We consider a one-dimensional random walk among biased i.i.d. conductances, in the case where the random walk is transient but sub-ballistic: this occurs when the conductances have a heavy-tail at $+\infty $ or at $0$. We prove that the scaling limit of the process is the inverse of an $\alpha $-stable subordinator, which indicates an aging phenomenon, expressed in terms of the generalized arcsine law. In analogy with the case of an i.i.d. random environment studied in details in [ESZ09a, ESTZ13], some “traps” are responsible for the slowdown of the random walk. However, the phenomenology is somehow different (and richer) here. In particular, three types of traps may occur, depending on the fine properties of the tails of the conductances: (i) a very large conductance (a well in the potential); (ii) a very small conductance (a wall in the potential); (iii) the combination of a large conductance followed shortly after by a small conductance (a well-and-wall in the potential).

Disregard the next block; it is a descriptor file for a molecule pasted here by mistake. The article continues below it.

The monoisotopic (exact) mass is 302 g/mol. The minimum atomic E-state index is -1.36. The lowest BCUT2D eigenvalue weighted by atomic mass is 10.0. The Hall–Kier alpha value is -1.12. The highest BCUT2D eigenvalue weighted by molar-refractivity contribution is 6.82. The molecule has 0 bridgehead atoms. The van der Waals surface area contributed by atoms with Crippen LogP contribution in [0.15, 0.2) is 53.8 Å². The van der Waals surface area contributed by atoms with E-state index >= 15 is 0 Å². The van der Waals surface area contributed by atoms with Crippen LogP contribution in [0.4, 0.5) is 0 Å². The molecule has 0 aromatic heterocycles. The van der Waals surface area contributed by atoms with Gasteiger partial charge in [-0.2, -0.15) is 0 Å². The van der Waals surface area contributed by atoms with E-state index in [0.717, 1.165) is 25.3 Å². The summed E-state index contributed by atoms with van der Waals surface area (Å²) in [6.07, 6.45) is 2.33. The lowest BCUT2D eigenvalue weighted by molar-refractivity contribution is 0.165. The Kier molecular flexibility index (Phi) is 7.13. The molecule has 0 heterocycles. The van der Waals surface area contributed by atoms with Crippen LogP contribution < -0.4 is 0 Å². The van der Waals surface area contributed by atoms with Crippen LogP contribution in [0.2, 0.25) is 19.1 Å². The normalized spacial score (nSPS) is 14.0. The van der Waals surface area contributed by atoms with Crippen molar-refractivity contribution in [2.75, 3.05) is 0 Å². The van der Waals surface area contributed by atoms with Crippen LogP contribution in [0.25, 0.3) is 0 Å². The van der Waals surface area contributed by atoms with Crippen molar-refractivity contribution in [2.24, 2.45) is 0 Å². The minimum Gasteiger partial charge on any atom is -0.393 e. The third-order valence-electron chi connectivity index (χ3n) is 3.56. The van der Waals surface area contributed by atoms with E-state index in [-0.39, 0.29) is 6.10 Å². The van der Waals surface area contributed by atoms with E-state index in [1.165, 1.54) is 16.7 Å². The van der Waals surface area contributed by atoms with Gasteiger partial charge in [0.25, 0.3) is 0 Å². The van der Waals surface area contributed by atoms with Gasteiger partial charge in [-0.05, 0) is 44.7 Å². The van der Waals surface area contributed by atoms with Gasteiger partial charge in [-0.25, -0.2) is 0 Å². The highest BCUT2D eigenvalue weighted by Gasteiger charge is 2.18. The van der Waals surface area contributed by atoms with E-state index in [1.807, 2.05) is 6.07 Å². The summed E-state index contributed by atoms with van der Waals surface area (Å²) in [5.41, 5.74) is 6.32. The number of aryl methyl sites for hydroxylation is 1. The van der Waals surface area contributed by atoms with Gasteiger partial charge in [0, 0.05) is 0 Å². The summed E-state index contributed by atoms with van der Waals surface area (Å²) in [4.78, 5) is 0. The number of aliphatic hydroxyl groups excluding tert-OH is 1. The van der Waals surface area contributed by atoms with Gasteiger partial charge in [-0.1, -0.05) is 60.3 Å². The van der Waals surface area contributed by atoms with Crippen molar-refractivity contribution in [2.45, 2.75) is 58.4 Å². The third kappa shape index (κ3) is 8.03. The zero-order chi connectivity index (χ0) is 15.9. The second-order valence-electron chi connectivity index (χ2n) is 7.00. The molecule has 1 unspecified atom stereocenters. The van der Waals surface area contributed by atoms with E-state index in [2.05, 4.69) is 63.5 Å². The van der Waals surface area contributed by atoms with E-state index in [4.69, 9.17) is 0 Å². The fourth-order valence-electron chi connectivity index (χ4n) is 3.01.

Quentin Berger. Michele Salvi. "Scaling limit of sub-ballistic 1D random walk among biased conductances: a story of wells and walls." Electron. J. Probab. 25 1 - 43, 2020. https://doi.org/10.1214/20-EJP427